Aldi customers have implored the supermarket to dial back the speed at the checkout after a woman witnessed an elderly shopper struggle to keep up.

In a post on Aldi Australia’s Facebook page, the woman said she could only look on as the shopper, who refused her help, became overwhelmed with the supermarket’s “rush in, rush out” approach.

“Once her goods were beginning to scan the cashier was going so fast, I could see the poor lady struggle to put it back into her trolley, by the time she walked a short distance to the end of the cashier table, a third of her goods were sitting there already,” she wrote.

“The cashier had to stop scanning as there was no space left… the queue had built up so far, despite this the cashier didn’t call for another register to open.”

She said that the cashier began to load the things he’d scanned into her trolley, however the elderly woman was “visibly upset by how rushed she was.”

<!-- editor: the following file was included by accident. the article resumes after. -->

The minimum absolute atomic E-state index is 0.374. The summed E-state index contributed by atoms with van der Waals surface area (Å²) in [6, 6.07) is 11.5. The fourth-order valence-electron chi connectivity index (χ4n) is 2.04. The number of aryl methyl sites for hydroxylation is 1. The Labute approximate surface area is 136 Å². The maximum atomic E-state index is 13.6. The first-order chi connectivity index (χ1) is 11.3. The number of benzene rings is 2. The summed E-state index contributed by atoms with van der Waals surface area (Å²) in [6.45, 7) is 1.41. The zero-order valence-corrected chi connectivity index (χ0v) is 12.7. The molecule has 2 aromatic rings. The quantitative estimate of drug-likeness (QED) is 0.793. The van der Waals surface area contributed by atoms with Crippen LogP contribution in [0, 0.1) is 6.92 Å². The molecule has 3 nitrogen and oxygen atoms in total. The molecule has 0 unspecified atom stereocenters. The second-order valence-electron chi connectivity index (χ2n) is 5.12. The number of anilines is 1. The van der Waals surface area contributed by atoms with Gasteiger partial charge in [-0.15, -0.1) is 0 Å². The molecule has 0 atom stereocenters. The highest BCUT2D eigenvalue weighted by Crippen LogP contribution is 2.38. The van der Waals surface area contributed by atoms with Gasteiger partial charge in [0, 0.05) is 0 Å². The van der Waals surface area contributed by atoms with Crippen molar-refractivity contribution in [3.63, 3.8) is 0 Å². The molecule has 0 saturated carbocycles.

“At the end she paid for her goods as the cashier loaded up the last of her goods into her trolley and told her to use the bench to sort it out.”

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She described the scene as complete chaos.

“The poor lady had to spend more time getting pushed about trying to sort her trolley after the cashier just threw things everywhere (eggs under milk cartons, bread loaf under tins, toilet paper squashing everything).”

While she admitted she likes Aldi’s products, the woman said that she experiences anxiety while approaching the checkouts.

“I know the cashiers scan things as fast as possible and will then try to throw all my stuff in the trolley. I hate this. Why not just slow down the pace a little?” she wrote.

Aldi responded to the post, saying they’d look into it further, however a spokesperson told Yahoo News Australia that staff adjusted the speed they scan groceries based on each individual shopper.

“If any customer would like an Aldi employee to slow down at the checkout, we encourage them to kindly request this. Our stores are designed to ensure customers can do their weekly shop in an efficient and convenient way,” they said in a statement.

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“One way we can do this is by asking customers to place their groceries back in their trolley once they have been scanned, and then pack at their own pace at the long bench behind the tills.”

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